8. I have both pages. I start a post on my business page and share it to my personal pages. I found that several of my friends also share it the nice thing about the business page is that it gives you tools to see how a post is trending. I use to post the prices but have stopped doing that just media and size. I really haven’t had any sales through Facebook in the last few years but I had a couple of sales to early childhood friends years ago. I like the feedback on an art piece with the number of likes and comments indicating how popular a piece might be. I think an artist could probably do well selling on Facebook if they are priced below $500 anything above that usually needs to be seen in person to close a sale.

  9. I have both a Page and a Timeline / Profile. There is some intersection because I am an artist – that’s part of me as a human being. I also have a Pinterest business account which I am not using nearly as much or effectively as I should and I have an Instagram account which I am not yet using at all (even though I’m told it’s likely to replace Fb as a popular goto platform for artists).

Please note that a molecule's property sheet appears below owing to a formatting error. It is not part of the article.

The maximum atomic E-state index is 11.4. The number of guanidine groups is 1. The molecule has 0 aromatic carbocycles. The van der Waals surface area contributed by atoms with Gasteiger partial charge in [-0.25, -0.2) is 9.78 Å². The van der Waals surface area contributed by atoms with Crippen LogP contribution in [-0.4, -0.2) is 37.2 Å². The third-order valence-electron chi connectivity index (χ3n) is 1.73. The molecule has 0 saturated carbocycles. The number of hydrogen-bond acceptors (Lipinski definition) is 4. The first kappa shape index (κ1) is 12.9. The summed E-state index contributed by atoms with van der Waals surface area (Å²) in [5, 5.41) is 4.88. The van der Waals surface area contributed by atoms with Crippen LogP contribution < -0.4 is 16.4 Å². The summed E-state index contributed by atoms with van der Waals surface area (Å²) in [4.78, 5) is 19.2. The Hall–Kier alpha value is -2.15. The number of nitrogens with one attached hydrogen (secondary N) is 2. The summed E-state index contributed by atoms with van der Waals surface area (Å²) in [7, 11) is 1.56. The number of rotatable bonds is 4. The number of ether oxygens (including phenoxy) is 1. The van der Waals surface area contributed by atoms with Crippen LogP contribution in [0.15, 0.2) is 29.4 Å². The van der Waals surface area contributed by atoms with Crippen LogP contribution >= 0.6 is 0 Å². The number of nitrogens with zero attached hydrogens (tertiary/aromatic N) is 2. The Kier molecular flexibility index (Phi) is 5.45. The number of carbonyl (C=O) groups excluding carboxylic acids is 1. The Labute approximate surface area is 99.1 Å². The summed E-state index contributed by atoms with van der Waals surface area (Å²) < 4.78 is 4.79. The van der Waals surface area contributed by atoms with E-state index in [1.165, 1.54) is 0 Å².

Given where I am in my career (practice?) it is too early to say how effective Fb in any form is or will be.

  10. I am my art and so my art is me. I always posted, on a personal FB page, what I was doing in terms of paintings. I never mentioned sales nor selling unless I was asked in a private message. With that said, I did sell. However because I find the practices of FB morally repugnant, I have closed down my FB account. Selling is a little harder but my life is a little better. I have more time to paint, get on with art and sell in other ways.